Sun floods in, illuminating flowers. And the couch where we sat, facing each other, and talked for hours. Jeannie died six months ago today – August 16, 2020.
Our daughter Annie turned 33 last Friday so we caked her, a small party that included her partner Chris and her son John, now eight. Chris had a birthday in January and I turned 64 last December. John learned to whistle in September.
So life goes on.
We miss Jeannie so much. Grief is sneaky, punching when least expected and in places that hurt more than can be imagined. The sorrow and mourning keep evolving and friends who have been through this cautiously mention that it gets harder before the healing happens. And the second year can be even more difficult. Okay…
“We are giving a vast number of people a model of how to do this this dying thing well,” Jeannie wrote in a letter to me she had me open after her death. We hoped the transparent way we walked through the 26 months from her diagnosis until death was more “a good example” than “a horrible warning.”
Our death adverse culture, where disease and dying have been turned over to professionals, does little to teach us how to prepare for the end of life. We learned a lot. Be good medical consumers and work as a team – I was Jeannie’s secretary at all her medical appointments. Discuss Goals of Care – and complete the forms to make this legal. Make sure the dying person clearly states their goals for the end of life. And yes, you can change these goals as often as required. Find peer support – we found two groups; the Living With Cancer Program at the Sage Counseling Centre and The Brain Tumour Support Group at Wellspring – both in Calgary. Use the wisdom of others; people and audio and video programs as well as books. We read many books, and three stand out:
Being Mortal by Atul Gawande
The Five Invitations: Discovering what death can teach us about living fully, by Frank Ostaseski
The Second Half of Life – Opening the Eight Gates of Wisdom by Angeles Arrien
There are many ways to do this “dying thing” well.
I’m now trying to do this “living thing” well, as a widower – I prefer the term bachelor. When Jeannie was pregnant with Annie back in 1987 a friend told me “life as you know it has ceased to exist” and it certainly was true for a couple having our first child. My life with Jeannie “has ceased to exist” and the implications continue to reveal themselves in ways both overwhelming and small. Many adjustments.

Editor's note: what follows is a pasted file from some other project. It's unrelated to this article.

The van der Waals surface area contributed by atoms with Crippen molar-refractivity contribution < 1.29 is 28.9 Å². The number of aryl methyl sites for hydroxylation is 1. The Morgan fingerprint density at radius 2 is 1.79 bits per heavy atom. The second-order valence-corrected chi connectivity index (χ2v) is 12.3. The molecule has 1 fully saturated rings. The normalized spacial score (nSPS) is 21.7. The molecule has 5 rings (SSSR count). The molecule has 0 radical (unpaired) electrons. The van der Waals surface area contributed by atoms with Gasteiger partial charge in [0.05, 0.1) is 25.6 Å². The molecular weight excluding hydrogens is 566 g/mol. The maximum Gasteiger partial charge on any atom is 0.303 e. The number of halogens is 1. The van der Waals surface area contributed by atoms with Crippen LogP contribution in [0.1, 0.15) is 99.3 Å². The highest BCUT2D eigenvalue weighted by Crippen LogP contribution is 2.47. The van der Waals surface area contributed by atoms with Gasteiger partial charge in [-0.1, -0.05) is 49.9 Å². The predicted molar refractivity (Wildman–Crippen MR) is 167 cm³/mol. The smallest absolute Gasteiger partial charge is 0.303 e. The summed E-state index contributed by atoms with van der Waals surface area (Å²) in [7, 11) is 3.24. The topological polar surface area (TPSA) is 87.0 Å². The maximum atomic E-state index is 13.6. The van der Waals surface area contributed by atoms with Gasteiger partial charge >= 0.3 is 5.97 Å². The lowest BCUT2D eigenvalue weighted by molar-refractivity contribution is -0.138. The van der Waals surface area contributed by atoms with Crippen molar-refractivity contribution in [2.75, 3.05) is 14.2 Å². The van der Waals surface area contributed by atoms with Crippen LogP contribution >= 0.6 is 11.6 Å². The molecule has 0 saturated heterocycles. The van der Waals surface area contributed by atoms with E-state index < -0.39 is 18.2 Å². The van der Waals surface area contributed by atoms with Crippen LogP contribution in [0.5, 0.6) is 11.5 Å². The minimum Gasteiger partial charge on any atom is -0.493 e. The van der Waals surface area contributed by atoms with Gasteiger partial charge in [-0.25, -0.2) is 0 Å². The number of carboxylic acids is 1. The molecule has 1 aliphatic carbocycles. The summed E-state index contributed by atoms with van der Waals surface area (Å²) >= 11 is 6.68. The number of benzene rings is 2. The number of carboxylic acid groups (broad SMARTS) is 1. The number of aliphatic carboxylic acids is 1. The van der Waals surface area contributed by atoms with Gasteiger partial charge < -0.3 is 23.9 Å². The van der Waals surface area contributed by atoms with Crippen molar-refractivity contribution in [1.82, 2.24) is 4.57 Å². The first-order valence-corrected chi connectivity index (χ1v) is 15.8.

Work projects are calling me back to my vocation. Covid19 continues to make my life alone more isolated. And yet the warmish winter has been kind. John sleeps over every Friday night and I’m building a wooden sea kayak from a kit. The paperwork involved with wrapping up Jeannie’s life continues. And on warm Friday afternoons we sometimes have a fire pit roaring in the sunny front yard here at 518 – 13th Avenue NE in Calgary. Bring a chair and a drink!
Writing about the last three years has been part of my therapy. If you want to read more about how Jeannie and I lived with the brain cancer that took her life, please reply to this post or email me and ask for my essay, Master Thief: How One Family Kept in Touch with a GBM Patient to the End.
“I am wholly blessed to be your partner, David,” Jeannie wrote in her final letter to me. “And I can barely express how glad I am that you have continued to choose me to be your partner. Together, often imperfectly, we have explored our vulnerability, joy and true healing.” I’m so glad she chose me as her partner. I am wholly blessed too.
Thank you for loving and caring for Jeannie and me and our family.
All the best hugs,
PS – Pub nights will start up again after Covid19. And we are planning a musical blowout when people are allowed to sing together to celebrate Jeannie’s love of joyful sounds.